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Python Tutorial

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Python is a widely-used programming language. It is:

  • High*level: Python automates low-level operations such as memory management. It leaves the programmer with a bit less control but has many benefits including code readability and minimal code expressions.
  • General*purpose: Python is built to be used in all contexts and environments. An example of a non-general-purpose language is PHP: it is designed specifically as a server-side web-development scripting language. In contrast, Python can be used for server-side web development, but also for building desktop applications.
  • Dynamically typed: Every variable in Python can reference any type of data. A single expression may evaluate to data of different types at different times. Due to that, the following code is possible:

Python logo

if something:
    x = 1
    x = 'this is a string'
  • Strongly typed: During program execution, you are not allowed to do anything that's incompatible with the type of data you're working with. For example, there are no hidden conversions from strings to numbers; a string made out of digits will never be treated as a number unless you convert it explicitly:
1 + '1'  # raises an error
1 + int('1')  # results with 2
  • Beginner-friendly :): Python's syntax and structure are very intuitive. It is high level and provides constructs intended to enable writing clear programs on both a small and large scale. Python supports multiple programming paradigms, including object-oriented, imperative and functional programming or procedural styles. It has a large, comprehensive standard library and many easy-to-install 3rd party libraries.

Its design principles are outlined in The Zen of Python.

Currently, there are two major release branches of Python which have some significant differences. Python 2.x is the legacy version though it still sees widespread use. Python 3.x makes a set of backwards-incompatible changes which aim to reduce feature duplication. For help deciding which version is best for you, see this article.

The official Python documentation is also a comprehensive and useful resource, containing documentation for all versions of Python as well as tutorials to help get you started.

There is one official implementation of the language supplied by, generally referred to as CPython, and several alternative implementations of the language on other runtime platforms. These include IronPython (running Python on the .NET platform), Jython (on the Java runtime) and PyPy (implementing Python in a subset of itself).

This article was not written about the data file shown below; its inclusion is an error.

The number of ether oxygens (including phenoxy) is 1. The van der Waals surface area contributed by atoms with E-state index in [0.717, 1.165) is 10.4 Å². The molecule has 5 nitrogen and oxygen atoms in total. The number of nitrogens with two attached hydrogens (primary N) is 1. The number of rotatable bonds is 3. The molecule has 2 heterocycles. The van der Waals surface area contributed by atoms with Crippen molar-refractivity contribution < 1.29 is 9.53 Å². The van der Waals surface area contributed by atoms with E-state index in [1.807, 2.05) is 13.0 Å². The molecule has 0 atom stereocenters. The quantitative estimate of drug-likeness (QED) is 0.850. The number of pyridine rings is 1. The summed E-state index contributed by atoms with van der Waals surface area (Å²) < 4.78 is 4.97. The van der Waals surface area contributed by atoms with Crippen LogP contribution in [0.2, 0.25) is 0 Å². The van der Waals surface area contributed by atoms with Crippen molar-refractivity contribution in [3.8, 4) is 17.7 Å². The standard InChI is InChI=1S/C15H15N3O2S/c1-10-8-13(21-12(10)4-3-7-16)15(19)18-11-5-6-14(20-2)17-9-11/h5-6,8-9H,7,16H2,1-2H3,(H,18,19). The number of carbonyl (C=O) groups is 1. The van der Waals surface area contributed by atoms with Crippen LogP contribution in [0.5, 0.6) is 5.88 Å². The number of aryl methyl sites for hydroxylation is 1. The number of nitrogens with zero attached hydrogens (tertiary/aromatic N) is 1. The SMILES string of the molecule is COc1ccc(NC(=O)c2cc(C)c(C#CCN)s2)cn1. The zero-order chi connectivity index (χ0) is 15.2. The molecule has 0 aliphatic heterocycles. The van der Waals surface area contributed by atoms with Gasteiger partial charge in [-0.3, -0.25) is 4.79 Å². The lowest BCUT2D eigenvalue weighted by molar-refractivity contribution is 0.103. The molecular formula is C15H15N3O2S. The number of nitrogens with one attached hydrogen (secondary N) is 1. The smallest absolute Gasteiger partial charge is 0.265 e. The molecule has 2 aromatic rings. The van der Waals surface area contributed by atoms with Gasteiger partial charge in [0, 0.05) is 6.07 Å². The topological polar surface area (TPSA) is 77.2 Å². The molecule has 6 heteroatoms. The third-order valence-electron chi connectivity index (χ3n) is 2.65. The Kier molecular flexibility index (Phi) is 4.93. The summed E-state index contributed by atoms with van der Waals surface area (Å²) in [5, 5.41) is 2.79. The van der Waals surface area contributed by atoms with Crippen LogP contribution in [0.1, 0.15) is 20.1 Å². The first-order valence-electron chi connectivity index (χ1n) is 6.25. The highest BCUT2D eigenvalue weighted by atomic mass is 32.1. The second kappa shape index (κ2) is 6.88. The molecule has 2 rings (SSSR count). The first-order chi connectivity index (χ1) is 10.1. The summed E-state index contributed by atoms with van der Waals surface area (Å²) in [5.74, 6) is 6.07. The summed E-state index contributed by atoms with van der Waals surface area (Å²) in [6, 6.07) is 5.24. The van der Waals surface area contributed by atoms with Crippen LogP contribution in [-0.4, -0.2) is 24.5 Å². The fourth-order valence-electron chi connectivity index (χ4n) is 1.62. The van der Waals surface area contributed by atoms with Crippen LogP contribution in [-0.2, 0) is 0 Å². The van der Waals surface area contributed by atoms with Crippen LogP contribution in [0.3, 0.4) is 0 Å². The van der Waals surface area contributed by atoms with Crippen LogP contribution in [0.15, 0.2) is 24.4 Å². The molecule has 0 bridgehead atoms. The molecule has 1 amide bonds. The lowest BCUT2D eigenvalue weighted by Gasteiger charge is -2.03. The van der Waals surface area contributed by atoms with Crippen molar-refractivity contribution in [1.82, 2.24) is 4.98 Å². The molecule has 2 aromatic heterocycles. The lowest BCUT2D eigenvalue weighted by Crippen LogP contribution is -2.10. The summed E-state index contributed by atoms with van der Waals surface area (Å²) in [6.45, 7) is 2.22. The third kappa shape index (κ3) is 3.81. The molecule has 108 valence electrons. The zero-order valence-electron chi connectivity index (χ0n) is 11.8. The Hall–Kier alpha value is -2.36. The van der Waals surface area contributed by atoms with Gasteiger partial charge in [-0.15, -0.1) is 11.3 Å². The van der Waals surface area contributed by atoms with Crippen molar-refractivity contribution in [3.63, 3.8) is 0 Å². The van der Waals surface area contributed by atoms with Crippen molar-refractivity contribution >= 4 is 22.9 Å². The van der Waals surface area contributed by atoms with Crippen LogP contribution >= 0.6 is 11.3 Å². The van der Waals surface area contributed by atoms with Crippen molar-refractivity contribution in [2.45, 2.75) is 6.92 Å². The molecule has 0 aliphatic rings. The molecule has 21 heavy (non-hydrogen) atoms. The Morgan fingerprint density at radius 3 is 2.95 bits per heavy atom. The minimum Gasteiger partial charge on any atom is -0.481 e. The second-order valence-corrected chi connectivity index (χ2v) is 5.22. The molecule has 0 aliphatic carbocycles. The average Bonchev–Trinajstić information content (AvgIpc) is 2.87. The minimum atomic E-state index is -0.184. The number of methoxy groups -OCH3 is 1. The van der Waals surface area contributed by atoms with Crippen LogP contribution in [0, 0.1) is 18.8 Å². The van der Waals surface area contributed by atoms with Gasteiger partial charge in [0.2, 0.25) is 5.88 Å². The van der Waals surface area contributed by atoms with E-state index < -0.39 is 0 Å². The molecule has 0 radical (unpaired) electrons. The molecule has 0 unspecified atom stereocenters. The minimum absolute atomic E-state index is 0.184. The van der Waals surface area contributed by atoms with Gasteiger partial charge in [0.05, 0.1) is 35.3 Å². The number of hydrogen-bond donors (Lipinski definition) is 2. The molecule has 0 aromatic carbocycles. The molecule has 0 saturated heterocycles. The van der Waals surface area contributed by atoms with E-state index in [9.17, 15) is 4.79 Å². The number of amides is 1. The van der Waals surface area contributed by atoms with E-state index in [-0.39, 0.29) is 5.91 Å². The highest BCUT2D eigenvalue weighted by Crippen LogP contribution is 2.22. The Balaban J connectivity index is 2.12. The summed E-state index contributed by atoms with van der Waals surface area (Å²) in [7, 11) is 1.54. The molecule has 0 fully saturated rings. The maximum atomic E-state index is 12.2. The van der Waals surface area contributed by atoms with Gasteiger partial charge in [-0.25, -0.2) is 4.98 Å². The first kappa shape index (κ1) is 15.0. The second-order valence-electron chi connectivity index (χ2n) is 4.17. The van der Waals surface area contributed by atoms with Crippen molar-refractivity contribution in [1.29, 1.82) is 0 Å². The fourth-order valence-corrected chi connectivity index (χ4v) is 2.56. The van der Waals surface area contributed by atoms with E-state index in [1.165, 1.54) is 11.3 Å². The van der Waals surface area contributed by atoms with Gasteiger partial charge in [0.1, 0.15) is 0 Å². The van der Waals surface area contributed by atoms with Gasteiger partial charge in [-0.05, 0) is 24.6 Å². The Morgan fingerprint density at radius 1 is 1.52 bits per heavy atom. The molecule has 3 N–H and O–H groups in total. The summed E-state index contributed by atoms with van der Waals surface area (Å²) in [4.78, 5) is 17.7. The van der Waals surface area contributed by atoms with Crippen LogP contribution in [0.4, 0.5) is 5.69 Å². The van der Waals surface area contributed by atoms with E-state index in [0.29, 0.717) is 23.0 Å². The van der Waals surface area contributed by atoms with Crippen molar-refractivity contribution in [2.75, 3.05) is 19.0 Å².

Versions[edit | edit source]

Python 3.x[edit | edit source]

Version Release Date
[3.7] 2017-05-08
3.6 2016-12-23
3.5 2015-09-13
3.4 2014-03-17
3.3 2012-09-29
3.2 2011-02-20
3.1 2009-06-26
3.0 2008-12-03

Python 2.x[edit | edit source]

Version Release Date
2.7 2010-07-03
2.6 2008-10-02
2.5 2006-09-19
2.4 2004-11-30
2.3 2003-07-29
2.2 2001-12-21
2.1 2001-04-15
2.0 2000-10-16

String function - str() and repr()[edit | edit source]

There are two functions that can be used to obtain a readable representation of an object.

repr(x) calls x.__repr__(): a representation of x. eval will usually convert the result of this function back to the original object.

str(x) calls x.__str__(): a human-readable string that describes the object. This may elide some technical detail.

repr()[edit | edit source]

For many types, this function makes an attempt to return a string that would yield an object with the same value when passed to eval(). Otherwise, the representation is a string enclosed in angle brackets that contains the name of the type of the object along with additional information. This often includes the name and address of the object.

str()[edit | edit source]

For strings, this returns the string itself. The difference between this and repr(object) is that str(object) does not always attempt to return a string that is acceptable to eval(). Rather, its goal is to return a printable or 'human readable' string. If no argument is given, this returns the empty string, .

Example 1:

s = """w'o"w"""
repr(s) # Output: '\'w\\\'o"w\''  
str(s)  # Output: 'w\'o"w'
eval(str(s)) == s  # Gives a SyntaxError 
eval(repr(s)) == s # Output: True

Example 2:

import datetime
today =
str(today)  # Output: '2016-09-15 06:58:46.915000'
repr(today) # Output: 'datetime.datetime(2016, 9, 15, 6, 58, 46, 915000)'

When writing a class, you can override these methods to do whatever you want:

class Represent(object):

    def __init__(self, x, y):
        self.x, self.y = x, y

    def __repr__(self):
        return "Represent(x={},y=\"{}\")".format(self.x, self.y)

    def __str__(self):
        return "Representing x as {} and y as {}".format(self.x, self.y)

Using the above class we can see the results:

r = Represent(1, "Hopper")
print(r)  # prints __str__
print(r.__repr__)  # prints __repr__: '<bound method Represent.__repr__ of Represent(x=1,y="Hopper")>'
rep = r.__repr__()  # sets the execution of __repr__ to a new variable
print(rep)  # prints 'Represent(x=1,y="Hopper")'
r2 = eval(rep) # evaluates rep
print(r2)  # prints __str__ from new object
print(r2 == r)  # prints 'False' because they are different objects